Artificial nutrition

Artificial nutrition (NA) is a therapeutic procedure intended for people in whom oral feeding is not feasible and / or is not sufficient to meet protein caloric needs or is contraindicated. Artificial nutrition is necessary to meet the nutritional needs of patients at risk. The primary objective must be to identify therapeutic protocols that make artificial nutrition safe and try to debunk established myths regarding complications related to this type of treatment, making it known that prevention and monitoring are able to reach the goal of complications “by at zero “(24). Nutritional therapy is indicated in preventing malnutrition and in meeting the increased protein caloric needs typical of hypercadolism conditions (metabolic response to stress secondary to pathological events, such as polytrauma, sepsis, major surgery, characterized by an accentuated muscle proteolysis and from a depletion of visceral proteins). 

NE is defined as the modality that allows to convey the nutrients in the digestive tract (stomach, duodenum or fasting) by means of probes, while parenteral nutrition (NP) is the mode of administration of nutrients through the venous pathway (in the peripheral vein or in the central vein) ( 3). People in NA must be considered in critical condition, as suggested by the Committee for the guidelines of the American Society of Intensive Care which inserts the “serious nutritional problems that require nutritional support” among the critical characteristics (25). NA significantly improves the prognosis of numerous pathological patterns, with reduction of morbidity and mortality, improvement of clinical course and quality of life (26-28). 

Based on the experience of Dudrick et al. (29), the use of NP was introduced in the late 1960s and since then has helped to restore many critical conditions to patients. However, the widespread use of this therapy and the extensive indications have encouraged the appearance of complications and doubts regarding its benefits. At the end of the 1980s animal studies confirmed the concept that enteral nutrition is able to preserve and promote intestinal function and prevent bacterial translocation. Based on these data parenteral nutrition was considered dangerous and this belief led enteral nutrition to be the new standard of care in artificial nutrition. In particular, the review of Stratton, Green and Elia of fifteen years ago showed the great benefits of enteral nutrition (NE):

in 12 randomized clinical trials (RCT) (600 subjects) mortality was reduced (23 vs 11% ) in 17 RCTs (749 subjects) there was a decrease in total complications (48 vs 33%) and in 9 RCTs (442 subjects) the reduction of infectious complications was documented (46 vs 23%). These results are related to the increase in nutritional intake and weight recovery (30). It is now universally accepted that under all conditions in which NA is indicated and there is a normal function of the gastrointestinal tract, with the possibility of covering enteral needs, the NE must be considered the first choice technique with respect to NP as more physiological, able to maintain the anatomical-functional integrity of the intestinal mucosa, burdened by minor side effects and lower effects on blood sugar and even less expensive (31-33). The NE can be difficult to perform in the presence of gastroparesis, a clinical condition that is easy to find in the diabetic that, if not diagnosed, can lead to serious complications:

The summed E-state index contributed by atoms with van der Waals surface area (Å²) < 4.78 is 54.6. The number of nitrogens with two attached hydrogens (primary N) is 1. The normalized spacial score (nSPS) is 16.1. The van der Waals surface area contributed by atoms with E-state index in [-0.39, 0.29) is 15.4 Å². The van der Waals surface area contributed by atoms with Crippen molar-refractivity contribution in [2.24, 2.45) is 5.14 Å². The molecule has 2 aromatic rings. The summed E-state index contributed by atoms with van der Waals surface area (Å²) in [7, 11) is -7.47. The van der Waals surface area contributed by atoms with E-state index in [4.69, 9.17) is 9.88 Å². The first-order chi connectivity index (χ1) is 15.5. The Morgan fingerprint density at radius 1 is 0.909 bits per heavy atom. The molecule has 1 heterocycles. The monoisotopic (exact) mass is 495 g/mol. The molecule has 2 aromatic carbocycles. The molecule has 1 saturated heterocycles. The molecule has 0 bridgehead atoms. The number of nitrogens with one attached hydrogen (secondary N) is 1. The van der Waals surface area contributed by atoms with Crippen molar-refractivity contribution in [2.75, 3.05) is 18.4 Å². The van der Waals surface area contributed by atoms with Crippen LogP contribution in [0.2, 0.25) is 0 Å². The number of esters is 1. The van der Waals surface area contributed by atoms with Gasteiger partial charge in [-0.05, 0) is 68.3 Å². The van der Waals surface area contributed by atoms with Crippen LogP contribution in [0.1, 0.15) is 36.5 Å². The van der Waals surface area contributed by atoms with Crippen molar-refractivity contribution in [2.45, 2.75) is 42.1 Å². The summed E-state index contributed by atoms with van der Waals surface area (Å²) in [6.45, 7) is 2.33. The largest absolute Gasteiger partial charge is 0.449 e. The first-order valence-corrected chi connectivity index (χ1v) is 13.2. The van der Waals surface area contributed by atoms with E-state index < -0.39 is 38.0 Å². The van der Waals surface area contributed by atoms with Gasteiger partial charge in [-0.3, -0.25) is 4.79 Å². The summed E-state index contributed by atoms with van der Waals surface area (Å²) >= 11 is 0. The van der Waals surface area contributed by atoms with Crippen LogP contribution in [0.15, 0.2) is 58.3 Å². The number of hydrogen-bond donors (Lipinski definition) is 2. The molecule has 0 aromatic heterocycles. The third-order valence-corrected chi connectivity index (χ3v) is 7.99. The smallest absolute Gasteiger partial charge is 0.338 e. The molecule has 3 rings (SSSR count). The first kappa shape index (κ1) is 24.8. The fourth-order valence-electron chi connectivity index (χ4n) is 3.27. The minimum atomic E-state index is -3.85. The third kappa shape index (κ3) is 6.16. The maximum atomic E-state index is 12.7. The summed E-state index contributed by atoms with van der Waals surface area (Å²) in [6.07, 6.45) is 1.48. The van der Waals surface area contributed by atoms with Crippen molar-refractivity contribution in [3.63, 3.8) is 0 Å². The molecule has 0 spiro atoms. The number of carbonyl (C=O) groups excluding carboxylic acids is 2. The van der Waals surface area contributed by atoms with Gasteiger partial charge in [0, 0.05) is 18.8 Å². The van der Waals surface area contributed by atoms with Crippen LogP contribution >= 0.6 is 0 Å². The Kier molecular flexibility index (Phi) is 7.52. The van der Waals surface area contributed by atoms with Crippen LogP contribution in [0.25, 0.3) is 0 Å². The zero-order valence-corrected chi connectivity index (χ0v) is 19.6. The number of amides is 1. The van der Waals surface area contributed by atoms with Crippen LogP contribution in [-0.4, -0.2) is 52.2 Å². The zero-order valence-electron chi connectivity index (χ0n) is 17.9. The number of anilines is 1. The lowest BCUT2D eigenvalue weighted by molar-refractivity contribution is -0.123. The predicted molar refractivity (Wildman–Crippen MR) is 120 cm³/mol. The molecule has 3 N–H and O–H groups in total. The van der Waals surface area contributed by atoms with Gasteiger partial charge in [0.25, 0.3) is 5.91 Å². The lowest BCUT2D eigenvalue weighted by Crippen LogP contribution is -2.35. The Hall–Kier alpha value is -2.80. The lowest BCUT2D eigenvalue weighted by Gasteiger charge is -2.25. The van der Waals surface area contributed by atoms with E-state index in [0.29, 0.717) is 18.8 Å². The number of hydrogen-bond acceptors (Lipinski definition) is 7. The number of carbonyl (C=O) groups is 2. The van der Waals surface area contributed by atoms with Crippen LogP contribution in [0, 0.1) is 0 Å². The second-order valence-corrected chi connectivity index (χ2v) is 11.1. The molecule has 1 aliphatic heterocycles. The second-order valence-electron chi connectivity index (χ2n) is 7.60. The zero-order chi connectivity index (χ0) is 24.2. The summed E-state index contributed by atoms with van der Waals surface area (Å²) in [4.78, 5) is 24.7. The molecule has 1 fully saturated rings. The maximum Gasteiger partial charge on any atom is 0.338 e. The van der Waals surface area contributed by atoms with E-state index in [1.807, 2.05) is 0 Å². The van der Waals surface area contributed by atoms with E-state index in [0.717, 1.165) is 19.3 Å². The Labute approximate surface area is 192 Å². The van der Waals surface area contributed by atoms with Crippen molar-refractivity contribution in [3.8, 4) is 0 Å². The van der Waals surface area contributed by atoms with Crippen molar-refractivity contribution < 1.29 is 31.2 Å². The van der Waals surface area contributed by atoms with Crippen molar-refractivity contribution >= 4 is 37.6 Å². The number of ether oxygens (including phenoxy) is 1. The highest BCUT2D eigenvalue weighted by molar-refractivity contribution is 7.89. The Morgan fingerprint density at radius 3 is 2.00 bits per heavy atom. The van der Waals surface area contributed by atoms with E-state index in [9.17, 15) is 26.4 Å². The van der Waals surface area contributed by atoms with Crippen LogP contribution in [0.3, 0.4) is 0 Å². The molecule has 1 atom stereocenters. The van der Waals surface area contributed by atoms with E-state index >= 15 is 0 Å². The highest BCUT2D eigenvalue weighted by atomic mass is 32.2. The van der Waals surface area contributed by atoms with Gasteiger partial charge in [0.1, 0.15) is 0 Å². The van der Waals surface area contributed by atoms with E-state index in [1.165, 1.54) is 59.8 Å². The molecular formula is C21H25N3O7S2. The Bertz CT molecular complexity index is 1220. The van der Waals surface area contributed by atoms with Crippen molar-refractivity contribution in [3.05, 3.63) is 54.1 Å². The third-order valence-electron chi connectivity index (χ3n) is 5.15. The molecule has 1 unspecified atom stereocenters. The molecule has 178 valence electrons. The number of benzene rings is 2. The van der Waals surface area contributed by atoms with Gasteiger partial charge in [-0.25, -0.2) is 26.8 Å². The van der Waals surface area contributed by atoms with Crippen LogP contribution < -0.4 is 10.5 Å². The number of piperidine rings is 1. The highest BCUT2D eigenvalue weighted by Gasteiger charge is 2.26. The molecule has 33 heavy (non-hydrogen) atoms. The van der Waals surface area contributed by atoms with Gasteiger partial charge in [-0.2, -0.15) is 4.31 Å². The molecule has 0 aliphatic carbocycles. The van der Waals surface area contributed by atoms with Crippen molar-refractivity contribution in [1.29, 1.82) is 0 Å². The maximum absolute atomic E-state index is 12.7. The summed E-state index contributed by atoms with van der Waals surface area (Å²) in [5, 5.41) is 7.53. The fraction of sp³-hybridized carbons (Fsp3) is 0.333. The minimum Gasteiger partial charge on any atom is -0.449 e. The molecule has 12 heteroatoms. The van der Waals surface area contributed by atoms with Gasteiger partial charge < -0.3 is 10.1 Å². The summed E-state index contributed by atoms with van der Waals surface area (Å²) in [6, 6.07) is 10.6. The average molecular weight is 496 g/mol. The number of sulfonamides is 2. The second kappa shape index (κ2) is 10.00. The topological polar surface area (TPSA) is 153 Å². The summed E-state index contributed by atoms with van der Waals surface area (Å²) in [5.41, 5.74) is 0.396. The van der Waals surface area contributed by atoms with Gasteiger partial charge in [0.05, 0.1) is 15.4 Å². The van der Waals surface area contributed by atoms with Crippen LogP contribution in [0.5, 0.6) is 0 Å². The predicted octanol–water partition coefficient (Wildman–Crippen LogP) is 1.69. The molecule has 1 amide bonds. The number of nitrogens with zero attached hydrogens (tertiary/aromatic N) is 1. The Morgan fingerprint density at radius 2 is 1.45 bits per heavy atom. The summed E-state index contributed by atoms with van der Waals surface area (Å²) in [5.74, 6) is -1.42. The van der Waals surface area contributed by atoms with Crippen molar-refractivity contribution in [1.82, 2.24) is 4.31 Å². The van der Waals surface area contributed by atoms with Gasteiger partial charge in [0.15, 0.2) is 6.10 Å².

ab ingestis in unconscious patients. Gastroparesis is secondary not only to autonomic neuropathy, but may also depend on hyperglycemia and as such be reversible. The NP should be used when the NE is not practicable or when it is insufficient to cover the needs of the subject. The anatomo-functional conditions of inability of the digestive tract are contraindications to the use of NE. In particular, the pictures of intestinal insufficiency secondary to short bowel syndrome or to severe enteropathy, the intractable vomiting, the paralytic ileus or the conditions of mechanical occlusion or severe intestinal ischemia and finally the presence of jejunal fistulas or high-flow ileal they lean towards the NP. The latter may be total (NPT, nihil per os) or supplemental to oral or enteral nutrition. 

Both the NE and the NP require precise monitoring protocols since there are various types of complications: metabolic (common to NE and NP), gastrointestinal and mechanical secondary to NE and finally linked to central venous access for NP (1.33) -35). In 2014, Harvey et al. verified early nutritional support in 2400 critically ill adult patients. The results of the study comparing enteral nutrition with parenteral nutrition did not show significant differences between the two types of treatment either as adverse events or as positive outcomes (36). It is true that at the beginning the administration of high doses of glucose with NP often caused hyperglycemia with consequent complications that negatively influenced the prognosis. Today,